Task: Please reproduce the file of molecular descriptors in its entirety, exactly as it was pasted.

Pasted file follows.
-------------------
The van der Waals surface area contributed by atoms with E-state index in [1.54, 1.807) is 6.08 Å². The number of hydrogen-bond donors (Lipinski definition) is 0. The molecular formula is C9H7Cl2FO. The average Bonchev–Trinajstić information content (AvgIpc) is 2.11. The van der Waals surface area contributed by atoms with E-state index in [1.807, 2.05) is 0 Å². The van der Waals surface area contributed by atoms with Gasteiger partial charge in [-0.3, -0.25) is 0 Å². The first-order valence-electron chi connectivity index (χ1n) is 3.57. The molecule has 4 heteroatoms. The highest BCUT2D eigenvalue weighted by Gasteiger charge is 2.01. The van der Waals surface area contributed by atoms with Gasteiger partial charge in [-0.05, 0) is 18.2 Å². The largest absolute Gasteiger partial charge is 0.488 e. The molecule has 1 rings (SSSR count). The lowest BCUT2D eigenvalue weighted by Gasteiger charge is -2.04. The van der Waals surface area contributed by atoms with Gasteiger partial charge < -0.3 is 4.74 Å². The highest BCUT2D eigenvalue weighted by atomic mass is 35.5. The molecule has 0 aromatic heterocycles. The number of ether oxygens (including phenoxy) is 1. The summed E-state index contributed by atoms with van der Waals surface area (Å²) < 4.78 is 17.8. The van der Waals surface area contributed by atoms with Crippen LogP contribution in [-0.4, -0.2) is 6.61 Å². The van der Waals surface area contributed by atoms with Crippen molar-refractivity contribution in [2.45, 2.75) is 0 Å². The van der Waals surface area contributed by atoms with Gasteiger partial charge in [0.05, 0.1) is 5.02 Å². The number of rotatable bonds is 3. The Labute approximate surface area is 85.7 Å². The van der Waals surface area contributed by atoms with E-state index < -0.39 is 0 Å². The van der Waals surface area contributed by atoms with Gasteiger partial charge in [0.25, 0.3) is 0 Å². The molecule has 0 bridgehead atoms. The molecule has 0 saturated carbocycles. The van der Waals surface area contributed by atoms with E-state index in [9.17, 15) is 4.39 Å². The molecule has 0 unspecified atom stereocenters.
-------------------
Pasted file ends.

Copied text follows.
The van der Waals surface area contributed by atoms with E-state index in [1.54, 1.807) is 6.08 Å². The number of hydrogen-bond donors (Lipinski definition) is 0. The molecular formula is C9H7Cl2FO. The average Bonchev–Trinajstić information content (AvgIpc) is 2.11. The van der Waals surface area contributed by atoms with E-state index in [1.807, 2.05) is 0 Å². The van der Waals surface area contributed by atoms with Gasteiger partial charge in [-0.3, -0.25) is 0 Å². The first-order valence-electron chi connectivity index (χ1n) is 3.57. The molecule has 4 heteroatoms. The highest BCUT2D eigenvalue weighted by Gasteiger charge is 2.01. The van der Waals surface area contributed by atoms with Gasteiger partial charge in [-0.05, 0) is 18.2 Å². The largest absolute Gasteiger partial charge is 0.488 e. The molecule has 1 rings (SSSR count). The lowest BCUT2D eigenvalue weighted by Gasteiger charge is -2.04. The van der Waals surface area contributed by atoms with Gasteiger partial charge < -0.3 is 4.74 Å². The highest BCUT2D eigenvalue weighted by atomic mass is 35.5. The molecule has 0 aromatic heterocycles. The number of ether oxygens (including phenoxy) is 1. The summed E-state index contributed by atoms with van der Waals surface area (Å²) < 4.78 is 17.8. The van der Waals surface area contributed by atoms with Crippen LogP contribution in [-0.4, -0.2) is 6.61 Å². The van der Waals surface area contributed by atoms with Crippen molar-refractivity contribution in [2.45, 2.75) is 0 Å². The van der Waals surface area contributed by atoms with Gasteiger partial charge in [0.05, 0.1) is 5.02 Å². The number of rotatable bonds is 3. The Labute approximate surface area is 85.7 Å². The van der Waals surface area contributed by atoms with E-state index < -0.39 is 0 Å². The van der Waals surface area contributed by atoms with Gasteiger partial charge in [0.25, 0.3) is 0 Å². The molecule has 0 bridgehead atoms. The molecule has 0 saturated carbocycles. The van der Waals surface area contributed by atoms with E-state index in [9.17, 15) is 4.39 Å². The molecule has 0 unspecified atom stereocenters.